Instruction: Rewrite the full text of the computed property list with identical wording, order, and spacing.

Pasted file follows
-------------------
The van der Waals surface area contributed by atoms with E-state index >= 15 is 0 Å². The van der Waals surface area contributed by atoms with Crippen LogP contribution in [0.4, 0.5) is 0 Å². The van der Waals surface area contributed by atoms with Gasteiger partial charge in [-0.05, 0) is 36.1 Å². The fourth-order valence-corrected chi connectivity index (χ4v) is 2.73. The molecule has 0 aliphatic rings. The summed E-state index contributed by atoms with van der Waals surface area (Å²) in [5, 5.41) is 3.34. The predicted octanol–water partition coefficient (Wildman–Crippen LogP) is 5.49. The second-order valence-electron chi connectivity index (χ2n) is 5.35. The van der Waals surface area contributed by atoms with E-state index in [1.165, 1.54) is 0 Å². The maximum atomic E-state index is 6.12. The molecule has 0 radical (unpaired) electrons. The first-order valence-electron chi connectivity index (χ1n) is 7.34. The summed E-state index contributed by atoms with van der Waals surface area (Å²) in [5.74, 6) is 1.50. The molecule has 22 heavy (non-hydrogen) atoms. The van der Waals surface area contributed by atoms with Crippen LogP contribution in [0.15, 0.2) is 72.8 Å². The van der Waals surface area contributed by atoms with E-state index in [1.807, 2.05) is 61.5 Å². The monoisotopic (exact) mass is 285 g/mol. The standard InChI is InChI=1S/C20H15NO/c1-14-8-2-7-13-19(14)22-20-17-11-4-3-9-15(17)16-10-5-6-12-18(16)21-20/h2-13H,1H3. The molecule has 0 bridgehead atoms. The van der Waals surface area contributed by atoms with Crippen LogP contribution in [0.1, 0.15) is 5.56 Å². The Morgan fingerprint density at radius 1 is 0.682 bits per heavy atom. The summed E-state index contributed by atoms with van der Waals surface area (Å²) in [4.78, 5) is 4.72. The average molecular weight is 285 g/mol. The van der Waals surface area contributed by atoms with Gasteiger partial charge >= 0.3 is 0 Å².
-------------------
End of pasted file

The van der Waals surface area contributed by atoms with E-state index >= 15 is 0 Å². The van der Waals surface area contributed by atoms with Crippen LogP contribution in [0.4, 0.5) is 0 Å². The van der Waals surface area contributed by atoms with Gasteiger partial charge in [-0.05, 0) is 36.1 Å². The fourth-order valence-corrected chi connectivity index (χ4v) is 2.73. The molecule has 0 aliphatic rings. The summed E-state index contributed by atoms with van der Waals surface area (Å²) in [5, 5.41) is 3.34. The predicted octanol–water partition coefficient (Wildman–Crippen LogP) is 5.49. The second-order valence-electron chi connectivity index (χ2n) is 5.35. The van der Waals surface area contributed by atoms with E-state index in [1.165, 1.54) is 0 Å². The maximum atomic E-state index is 6.12. The molecule has 0 radical (unpaired) electrons. The first-order valence-electron chi connectivity index (χ1n) is 7.34. The summed E-state index contributed by atoms with van der Waals surface area (Å²) in [5.74, 6) is 1.50. The molecule has 22 heavy (non-hydrogen) atoms. The van der Waals surface area contributed by atoms with Crippen LogP contribution in [0.15, 0.2) is 72.8 Å². The van der Waals surface area contributed by atoms with E-state index in [1.807, 2.05) is 61.5 Å². The monoisotopic (exact) mass is 285 g/mol. The standard InChI is InChI=1S/C20H15NO/c1-14-8-2-7-13-19(14)22-20-17-11-4-3-9-15(17)16-10-5-6-12-18(16)21-20/h2-13H,1H3. The molecule has 0 bridgehead atoms. The van der Waals surface area contributed by atoms with Crippen LogP contribution in [0.1, 0.15) is 5.56 Å². The Morgan fingerprint density at radius 1 is 0.682 bits per heavy atom. The summed E-state index contributed by atoms with van der Waals surface area (Å²) in [4.78, 5) is 4.72. The average molecular weight is 285 g/mol. The van der Waals surface area contributed by atoms with Gasteiger partial charge >= 0.3 is 0 Å².